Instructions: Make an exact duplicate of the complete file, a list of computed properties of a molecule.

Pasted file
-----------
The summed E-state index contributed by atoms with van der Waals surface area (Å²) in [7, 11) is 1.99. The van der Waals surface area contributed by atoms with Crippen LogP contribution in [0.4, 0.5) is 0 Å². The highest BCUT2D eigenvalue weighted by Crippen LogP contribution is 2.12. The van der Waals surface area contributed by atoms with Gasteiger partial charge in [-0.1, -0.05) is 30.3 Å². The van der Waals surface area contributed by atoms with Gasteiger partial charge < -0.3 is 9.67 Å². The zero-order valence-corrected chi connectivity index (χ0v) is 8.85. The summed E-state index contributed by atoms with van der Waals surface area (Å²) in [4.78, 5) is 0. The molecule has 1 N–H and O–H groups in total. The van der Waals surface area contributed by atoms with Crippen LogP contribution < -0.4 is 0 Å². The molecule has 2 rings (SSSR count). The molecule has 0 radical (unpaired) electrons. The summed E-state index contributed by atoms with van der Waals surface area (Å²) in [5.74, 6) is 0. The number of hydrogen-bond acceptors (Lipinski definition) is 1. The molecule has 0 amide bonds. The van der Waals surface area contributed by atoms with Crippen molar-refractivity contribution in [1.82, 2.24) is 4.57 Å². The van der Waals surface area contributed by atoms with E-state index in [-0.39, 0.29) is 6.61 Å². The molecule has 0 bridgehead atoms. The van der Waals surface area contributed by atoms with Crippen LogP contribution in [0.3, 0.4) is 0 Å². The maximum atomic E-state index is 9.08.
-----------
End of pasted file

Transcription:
The summed E-state index contributed by atoms with van der Waals surface area (Å²) in [7, 11) is 1.99. The van der Waals surface area contributed by atoms with Crippen LogP contribution in [0.4, 0.5) is 0 Å². The highest BCUT2D eigenvalue weighted by Crippen LogP contribution is 2.12. The van der Waals surface area contributed by atoms with Gasteiger partial charge in [-0.1, -0.05) is 30.3 Å². The van der Waals surface area contributed by atoms with Gasteiger partial charge < -0.3 is 9.67 Å². The zero-order valence-corrected chi connectivity index (χ0v) is 8.85. The summed E-state index contributed by atoms with van der Waals surface area (Å²) in [4.78, 5) is 0. The molecule has 1 N–H and O–H groups in total. The van der Waals surface area contributed by atoms with Crippen LogP contribution < -0.4 is 0 Å². The molecule has 2 rings (SSSR count). The molecule has 0 radical (unpaired) electrons. The summed E-state index contributed by atoms with van der Waals surface area (Å²) in [5.74, 6) is 0. The number of hydrogen-bond acceptors (Lipinski definition) is 1. The molecule has 0 amide bonds. The van der Waals surface area contributed by atoms with Crippen molar-refractivity contribution in [1.82, 2.24) is 4.57 Å². The van der Waals surface area contributed by atoms with E-state index in [-0.39, 0.29) is 6.61 Å². The molecule has 0 bridgehead atoms. The van der Waals surface area contributed by atoms with Crippen LogP contribution in [0.3, 0.4) is 0 Å². The maximum atomic E-state index is 9.08.